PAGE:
I am now almost in the 11th hour of my crowd funding campaign for Hips 4 Hipsters and I have done various activities since I last wrote in an attempt to increase awareness of the project and the process (as well inadvertently engaging in a fair amount of self sabotage…a subject for another blog post on another day!)
One of the most time consuming activities I have engaged in was to spend a week as the eponymous ‘Real Scientist‘ on the @realscientists Rotational Twitter account. This was to amplify my signal from just under 2000 followers to the site list of over 12,000 followers, who are ostensibly engaged cheerleaders of science (or scientists themselves). And thank you to the kind folks who moderate the account such as @upulie @theotherdrsmith @reneewebs and @sciencesarah for giving me the opportunity to use it in such a way.
But, as with all communication, I had to establish a relationship with the audience first and decided to reflect certain parts of my real life persona (a love of vintage frocks, loud tights and high heel shoes) as well as many aspects of my daily lived experience as an female early career academic scientist (in the style of a real time stream of consciousness). I was critiqued by some followers for this style as they preferred the less personal style of some previous incumbents which was to ‘stick to the science’ in isolation from the factors than impact their abilities to conduct that science.
But other followers of the account appreciated the blow by blow account of my life – including some glimpses as what it was like to run a new research lab whilst juggling a heavy teaching and admin load, not to mention a young family. And I was pleased that this ‘warts and all’ expose proved instructional for many. I must have made an impression on some as I managed to increase my personal Twitter follower count by several hundred in the interim, many from my week on the rotation account.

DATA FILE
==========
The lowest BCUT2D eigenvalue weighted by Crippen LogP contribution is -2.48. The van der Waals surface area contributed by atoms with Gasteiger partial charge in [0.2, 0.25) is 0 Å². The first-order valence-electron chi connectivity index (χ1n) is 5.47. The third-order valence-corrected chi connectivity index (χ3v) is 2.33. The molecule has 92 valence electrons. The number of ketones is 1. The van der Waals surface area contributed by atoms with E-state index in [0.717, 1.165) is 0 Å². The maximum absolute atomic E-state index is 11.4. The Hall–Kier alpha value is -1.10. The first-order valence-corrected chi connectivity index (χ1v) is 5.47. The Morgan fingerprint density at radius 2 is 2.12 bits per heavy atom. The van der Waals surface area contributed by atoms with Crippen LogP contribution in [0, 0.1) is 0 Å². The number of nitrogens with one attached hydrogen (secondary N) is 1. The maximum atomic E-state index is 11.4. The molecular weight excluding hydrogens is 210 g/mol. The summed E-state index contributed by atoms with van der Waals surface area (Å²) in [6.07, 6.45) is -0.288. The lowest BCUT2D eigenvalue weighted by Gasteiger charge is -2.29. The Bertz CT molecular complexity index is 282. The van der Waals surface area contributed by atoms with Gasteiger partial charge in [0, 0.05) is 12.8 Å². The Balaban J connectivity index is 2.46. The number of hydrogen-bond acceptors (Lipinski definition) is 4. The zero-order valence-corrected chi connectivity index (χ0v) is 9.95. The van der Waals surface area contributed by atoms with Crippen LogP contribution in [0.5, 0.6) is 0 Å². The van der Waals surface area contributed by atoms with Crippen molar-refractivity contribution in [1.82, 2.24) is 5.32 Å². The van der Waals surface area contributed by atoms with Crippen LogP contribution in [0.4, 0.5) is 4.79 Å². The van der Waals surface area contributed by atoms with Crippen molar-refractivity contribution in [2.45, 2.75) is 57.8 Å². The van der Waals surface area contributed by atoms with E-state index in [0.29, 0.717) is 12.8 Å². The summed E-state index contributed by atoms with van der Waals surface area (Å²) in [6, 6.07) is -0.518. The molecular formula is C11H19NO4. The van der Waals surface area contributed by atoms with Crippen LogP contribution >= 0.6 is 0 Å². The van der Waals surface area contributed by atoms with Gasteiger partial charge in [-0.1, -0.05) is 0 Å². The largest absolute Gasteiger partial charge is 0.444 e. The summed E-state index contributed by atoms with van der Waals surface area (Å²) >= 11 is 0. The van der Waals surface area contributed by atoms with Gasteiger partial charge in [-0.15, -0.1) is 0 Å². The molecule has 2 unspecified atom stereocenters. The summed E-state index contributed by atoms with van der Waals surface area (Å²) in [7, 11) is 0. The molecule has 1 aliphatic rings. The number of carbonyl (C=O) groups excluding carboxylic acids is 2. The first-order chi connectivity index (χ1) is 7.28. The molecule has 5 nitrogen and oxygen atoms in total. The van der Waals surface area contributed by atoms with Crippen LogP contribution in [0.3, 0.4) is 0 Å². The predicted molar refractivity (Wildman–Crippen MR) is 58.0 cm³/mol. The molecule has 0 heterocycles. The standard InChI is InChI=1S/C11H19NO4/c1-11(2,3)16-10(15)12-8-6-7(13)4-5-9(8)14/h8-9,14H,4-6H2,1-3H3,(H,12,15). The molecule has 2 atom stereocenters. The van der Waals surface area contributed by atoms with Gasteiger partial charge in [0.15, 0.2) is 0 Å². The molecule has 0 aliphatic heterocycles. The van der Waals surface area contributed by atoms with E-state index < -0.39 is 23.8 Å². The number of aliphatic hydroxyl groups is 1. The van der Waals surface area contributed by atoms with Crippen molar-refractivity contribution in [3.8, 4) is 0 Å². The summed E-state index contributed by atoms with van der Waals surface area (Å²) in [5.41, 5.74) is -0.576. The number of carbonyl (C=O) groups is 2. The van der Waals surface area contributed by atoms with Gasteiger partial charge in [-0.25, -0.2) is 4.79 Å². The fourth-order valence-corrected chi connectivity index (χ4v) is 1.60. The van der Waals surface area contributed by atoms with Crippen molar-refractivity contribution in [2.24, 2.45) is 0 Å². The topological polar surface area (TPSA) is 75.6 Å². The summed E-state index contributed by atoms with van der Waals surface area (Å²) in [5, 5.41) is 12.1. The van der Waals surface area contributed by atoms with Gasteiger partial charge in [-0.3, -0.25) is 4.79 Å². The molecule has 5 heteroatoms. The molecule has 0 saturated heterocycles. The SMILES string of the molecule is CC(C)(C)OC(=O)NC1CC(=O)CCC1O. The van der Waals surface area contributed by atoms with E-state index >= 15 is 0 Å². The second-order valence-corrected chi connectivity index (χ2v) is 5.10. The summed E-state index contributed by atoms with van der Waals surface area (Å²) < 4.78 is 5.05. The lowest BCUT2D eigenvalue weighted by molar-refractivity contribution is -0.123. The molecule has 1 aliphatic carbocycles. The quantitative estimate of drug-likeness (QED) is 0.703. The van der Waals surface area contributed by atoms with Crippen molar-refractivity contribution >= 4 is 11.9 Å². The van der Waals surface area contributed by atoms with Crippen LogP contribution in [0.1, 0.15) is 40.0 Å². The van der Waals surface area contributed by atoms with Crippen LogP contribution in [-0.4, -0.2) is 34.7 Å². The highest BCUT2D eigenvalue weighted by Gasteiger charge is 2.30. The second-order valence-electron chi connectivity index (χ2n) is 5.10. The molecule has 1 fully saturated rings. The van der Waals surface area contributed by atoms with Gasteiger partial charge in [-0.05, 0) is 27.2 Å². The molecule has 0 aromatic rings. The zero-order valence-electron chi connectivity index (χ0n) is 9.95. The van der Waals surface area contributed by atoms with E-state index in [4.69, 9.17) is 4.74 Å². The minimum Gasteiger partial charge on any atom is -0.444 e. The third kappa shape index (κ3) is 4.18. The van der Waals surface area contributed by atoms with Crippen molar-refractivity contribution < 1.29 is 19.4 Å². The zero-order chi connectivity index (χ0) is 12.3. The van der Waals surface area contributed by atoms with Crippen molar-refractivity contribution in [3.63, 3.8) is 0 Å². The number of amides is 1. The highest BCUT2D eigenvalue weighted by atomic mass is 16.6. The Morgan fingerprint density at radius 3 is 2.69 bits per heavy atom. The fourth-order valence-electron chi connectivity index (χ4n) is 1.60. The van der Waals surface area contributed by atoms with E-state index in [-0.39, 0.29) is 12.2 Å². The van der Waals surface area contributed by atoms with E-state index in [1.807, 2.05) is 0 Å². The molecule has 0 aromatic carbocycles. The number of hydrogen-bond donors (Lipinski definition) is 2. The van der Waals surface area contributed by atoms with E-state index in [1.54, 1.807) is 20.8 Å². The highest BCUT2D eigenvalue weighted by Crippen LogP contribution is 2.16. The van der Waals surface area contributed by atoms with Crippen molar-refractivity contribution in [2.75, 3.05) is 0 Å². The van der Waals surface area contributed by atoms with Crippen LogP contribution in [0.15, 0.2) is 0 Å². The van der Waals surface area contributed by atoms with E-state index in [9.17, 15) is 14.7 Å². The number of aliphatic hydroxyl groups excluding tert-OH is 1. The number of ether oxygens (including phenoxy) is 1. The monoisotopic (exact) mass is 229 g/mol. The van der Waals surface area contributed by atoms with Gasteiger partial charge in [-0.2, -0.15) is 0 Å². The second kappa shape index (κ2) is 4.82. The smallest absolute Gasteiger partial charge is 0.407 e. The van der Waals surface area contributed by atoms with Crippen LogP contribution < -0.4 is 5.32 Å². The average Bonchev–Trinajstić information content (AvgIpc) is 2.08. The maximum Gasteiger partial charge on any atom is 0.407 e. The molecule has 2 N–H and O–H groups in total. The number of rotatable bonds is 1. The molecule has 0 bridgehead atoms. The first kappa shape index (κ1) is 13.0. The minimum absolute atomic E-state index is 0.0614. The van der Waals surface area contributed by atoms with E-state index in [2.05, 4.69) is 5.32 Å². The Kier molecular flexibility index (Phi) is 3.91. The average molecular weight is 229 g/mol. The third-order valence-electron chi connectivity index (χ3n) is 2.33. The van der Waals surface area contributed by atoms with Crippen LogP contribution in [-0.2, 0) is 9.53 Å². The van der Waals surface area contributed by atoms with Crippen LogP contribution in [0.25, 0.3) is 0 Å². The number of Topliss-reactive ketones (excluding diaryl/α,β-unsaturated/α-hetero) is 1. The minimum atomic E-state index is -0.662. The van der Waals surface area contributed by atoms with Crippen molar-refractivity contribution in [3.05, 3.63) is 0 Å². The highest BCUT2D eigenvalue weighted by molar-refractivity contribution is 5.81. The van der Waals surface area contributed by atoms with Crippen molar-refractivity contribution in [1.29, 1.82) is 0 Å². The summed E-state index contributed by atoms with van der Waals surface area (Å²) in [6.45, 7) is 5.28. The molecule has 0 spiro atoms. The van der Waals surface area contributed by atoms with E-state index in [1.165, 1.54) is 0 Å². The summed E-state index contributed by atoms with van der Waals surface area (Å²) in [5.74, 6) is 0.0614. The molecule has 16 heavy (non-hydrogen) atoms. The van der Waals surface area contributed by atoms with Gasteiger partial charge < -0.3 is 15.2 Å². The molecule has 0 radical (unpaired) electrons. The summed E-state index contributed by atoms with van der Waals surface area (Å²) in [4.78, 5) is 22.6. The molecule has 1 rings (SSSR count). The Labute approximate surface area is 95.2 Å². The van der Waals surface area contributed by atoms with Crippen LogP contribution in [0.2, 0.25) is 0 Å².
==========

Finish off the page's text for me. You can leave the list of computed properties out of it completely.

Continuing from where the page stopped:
I tried to inform as well as educate and entertain during that week (including some interesting interactions with trolls!) and even though I had been tweeting about the subject of implant infections and antibiotic resistance generally (peppered with some plugs for the project, including the URL), I decided to wait to the end of the week to ‘pass the hat’ around for my performance on the site. I liken this to busking and whilst people often expect science communication to be ‘pro bono’ , I really can’t see why I shouldn’t try and leverage such opportunities to have gratuities paid towards my research for such exchanges.
Thankfully, many of the rotation account followers agreed and by the end of the last day I had amassed perhaps $1000 in pledges from the time spend on this exercise, which is not a bad outcome for something I had wanted to do as a science communicator anyway. And some pledges from the tweeps that came to my personal account from this time are also trickling in.